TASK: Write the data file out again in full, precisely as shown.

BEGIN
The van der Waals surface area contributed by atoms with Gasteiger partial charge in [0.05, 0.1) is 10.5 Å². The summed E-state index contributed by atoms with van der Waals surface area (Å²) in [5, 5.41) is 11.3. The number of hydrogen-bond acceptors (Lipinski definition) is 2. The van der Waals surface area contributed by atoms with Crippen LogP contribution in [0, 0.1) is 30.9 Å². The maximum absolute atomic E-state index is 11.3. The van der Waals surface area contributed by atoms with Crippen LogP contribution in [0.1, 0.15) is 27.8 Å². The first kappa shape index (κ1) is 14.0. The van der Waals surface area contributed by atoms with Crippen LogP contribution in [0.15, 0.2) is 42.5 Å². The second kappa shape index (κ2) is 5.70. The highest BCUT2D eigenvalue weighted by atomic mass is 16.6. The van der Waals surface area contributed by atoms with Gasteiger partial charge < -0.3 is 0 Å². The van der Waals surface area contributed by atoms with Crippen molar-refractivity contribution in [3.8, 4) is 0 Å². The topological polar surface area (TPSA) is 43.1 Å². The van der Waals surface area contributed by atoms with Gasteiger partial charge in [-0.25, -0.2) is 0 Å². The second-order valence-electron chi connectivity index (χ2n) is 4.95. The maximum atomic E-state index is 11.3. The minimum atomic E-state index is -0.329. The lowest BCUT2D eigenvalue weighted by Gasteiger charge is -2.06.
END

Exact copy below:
The van der Waals surface area contributed by atoms with Gasteiger partial charge in [0.05, 0.1) is 10.5 Å². The summed E-state index contributed by atoms with van der Waals surface area (Å²) in [5, 5.41) is 11.3. The number of hydrogen-bond acceptors (Lipinski definition) is 2. The van der Waals surface area contributed by atoms with Crippen LogP contribution in [0, 0.1) is 30.9 Å². The maximum absolute atomic E-state index is 11.3. The van der Waals surface area contributed by atoms with Crippen LogP contribution in [0.1, 0.15) is 27.8 Å². The first kappa shape index (κ1) is 14.0. The van der Waals surface area contributed by atoms with Crippen LogP contribution in [0.15, 0.2) is 42.5 Å². The second kappa shape index (κ2) is 5.70. The highest BCUT2D eigenvalue weighted by atomic mass is 16.6. The van der Waals surface area contributed by atoms with Gasteiger partial charge < -0.3 is 0 Å². The van der Waals surface area contributed by atoms with Crippen molar-refractivity contribution in [3.8, 4) is 0 Å². The topological polar surface area (TPSA) is 43.1 Å². The van der Waals surface area contributed by atoms with Gasteiger partial charge in [-0.25, -0.2) is 0 Å². The second-order valence-electron chi connectivity index (χ2n) is 4.95. The maximum atomic E-state index is 11.3. The minimum atomic E-state index is -0.329. The lowest BCUT2D eigenvalue weighted by Gasteiger charge is -2.06.